About 8 months ago, Lekha Shah (name changed) was given medicines to control her heart beat which was unusually fast. However after many dosages, the heartbeat couldn’t be controlled. That’s when the doctor grew puzzled.
“A detailed check-up revealed that the pharmacist gave her a wrong drug by misreading the name of the medicine. This is a very unusual scenario. But it is important to understand that in the prescription itself, the doctors prescribe medicines that can be easily available. Also, I give a printed prescription so that there are no errors or misreading due to handwriting,” said Dr Hemal Shah, Senior Nephrologist and Secretary, Amar Gandhi Foundation.
Switching medicines without consulting a doctor is a major problem in the country. A study that appeared in the BMJ Global Health journal noted that the five top-selling fixed dose combination pills in India account for 500 different brands. The findings of the study reveal that clinical trials demonstrating safety and efficacy of these fixed dose combinations are neither publicly available or of low quality.
Speaking about this, Padma Shri Awardee Dr K K Aggarwal, President Heart Care Foundation of India (HCFI) and Immediate Past National President Indian Medical Association (IMA) said, “It is imperative that the government takes strong measures to strengthen the quality assurance infrastructure to the required level so that the quality of every batch of drugs is assured. Adequate regulatory manpower should also be deployed to enforce laws regarding drugs. More than 95% of the drugs available in India are generic with no patent.”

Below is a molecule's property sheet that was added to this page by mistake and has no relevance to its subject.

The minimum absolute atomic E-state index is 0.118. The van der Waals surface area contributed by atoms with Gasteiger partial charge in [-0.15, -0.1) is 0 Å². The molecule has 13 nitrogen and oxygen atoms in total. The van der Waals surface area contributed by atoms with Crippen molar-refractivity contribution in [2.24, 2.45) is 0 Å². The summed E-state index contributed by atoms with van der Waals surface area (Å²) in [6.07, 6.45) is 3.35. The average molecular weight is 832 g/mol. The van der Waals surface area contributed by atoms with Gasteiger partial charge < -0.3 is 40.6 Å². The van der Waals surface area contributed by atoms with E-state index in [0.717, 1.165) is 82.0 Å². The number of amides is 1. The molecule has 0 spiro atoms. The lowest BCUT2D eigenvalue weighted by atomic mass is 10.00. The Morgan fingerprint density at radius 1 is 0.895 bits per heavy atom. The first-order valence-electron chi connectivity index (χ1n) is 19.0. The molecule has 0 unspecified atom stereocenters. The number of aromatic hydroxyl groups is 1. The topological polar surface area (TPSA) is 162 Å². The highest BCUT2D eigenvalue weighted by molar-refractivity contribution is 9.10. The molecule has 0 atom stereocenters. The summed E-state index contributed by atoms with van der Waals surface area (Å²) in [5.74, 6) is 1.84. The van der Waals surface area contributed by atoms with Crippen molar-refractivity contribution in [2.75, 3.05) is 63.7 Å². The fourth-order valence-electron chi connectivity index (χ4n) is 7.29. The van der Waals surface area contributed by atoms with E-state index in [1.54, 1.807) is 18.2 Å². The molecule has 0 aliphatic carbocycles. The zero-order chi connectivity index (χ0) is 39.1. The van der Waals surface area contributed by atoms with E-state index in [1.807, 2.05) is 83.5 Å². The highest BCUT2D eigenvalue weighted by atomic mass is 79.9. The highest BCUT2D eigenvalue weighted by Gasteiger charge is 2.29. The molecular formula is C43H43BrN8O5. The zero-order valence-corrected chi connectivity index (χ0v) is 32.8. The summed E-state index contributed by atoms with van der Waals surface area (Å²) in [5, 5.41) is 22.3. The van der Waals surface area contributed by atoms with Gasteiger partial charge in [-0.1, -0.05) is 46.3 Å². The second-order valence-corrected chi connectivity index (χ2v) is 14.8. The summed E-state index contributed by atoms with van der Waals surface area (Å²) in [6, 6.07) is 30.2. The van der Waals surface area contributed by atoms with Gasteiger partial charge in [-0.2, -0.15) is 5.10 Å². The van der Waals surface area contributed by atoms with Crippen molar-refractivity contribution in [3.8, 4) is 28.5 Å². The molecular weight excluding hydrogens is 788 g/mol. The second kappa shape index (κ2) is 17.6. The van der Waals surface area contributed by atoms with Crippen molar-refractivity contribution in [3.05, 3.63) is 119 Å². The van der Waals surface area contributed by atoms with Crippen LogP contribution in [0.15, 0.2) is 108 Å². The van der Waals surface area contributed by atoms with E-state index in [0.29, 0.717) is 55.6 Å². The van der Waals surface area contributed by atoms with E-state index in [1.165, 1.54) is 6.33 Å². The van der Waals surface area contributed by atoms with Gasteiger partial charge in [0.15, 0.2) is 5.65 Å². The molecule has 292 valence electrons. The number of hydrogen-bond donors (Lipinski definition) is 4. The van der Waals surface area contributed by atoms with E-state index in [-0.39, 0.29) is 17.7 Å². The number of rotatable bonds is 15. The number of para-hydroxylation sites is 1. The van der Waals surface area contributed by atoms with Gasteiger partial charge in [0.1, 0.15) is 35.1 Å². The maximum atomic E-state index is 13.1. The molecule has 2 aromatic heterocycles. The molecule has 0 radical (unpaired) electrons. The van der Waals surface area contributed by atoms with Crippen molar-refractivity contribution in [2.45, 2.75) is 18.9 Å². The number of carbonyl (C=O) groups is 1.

He added, “Doctors are committed to the welfare and safety of patients. There is a need to stop over-the-counter sale of prescription drugs without a prescription.”
“The medicine has to be taken post consultation with doctor only, as the medication needs to be taken after understanding the patients metabolism,” said Dr Mita Shah, Diabetologist at Global Hospitals, Mumbai.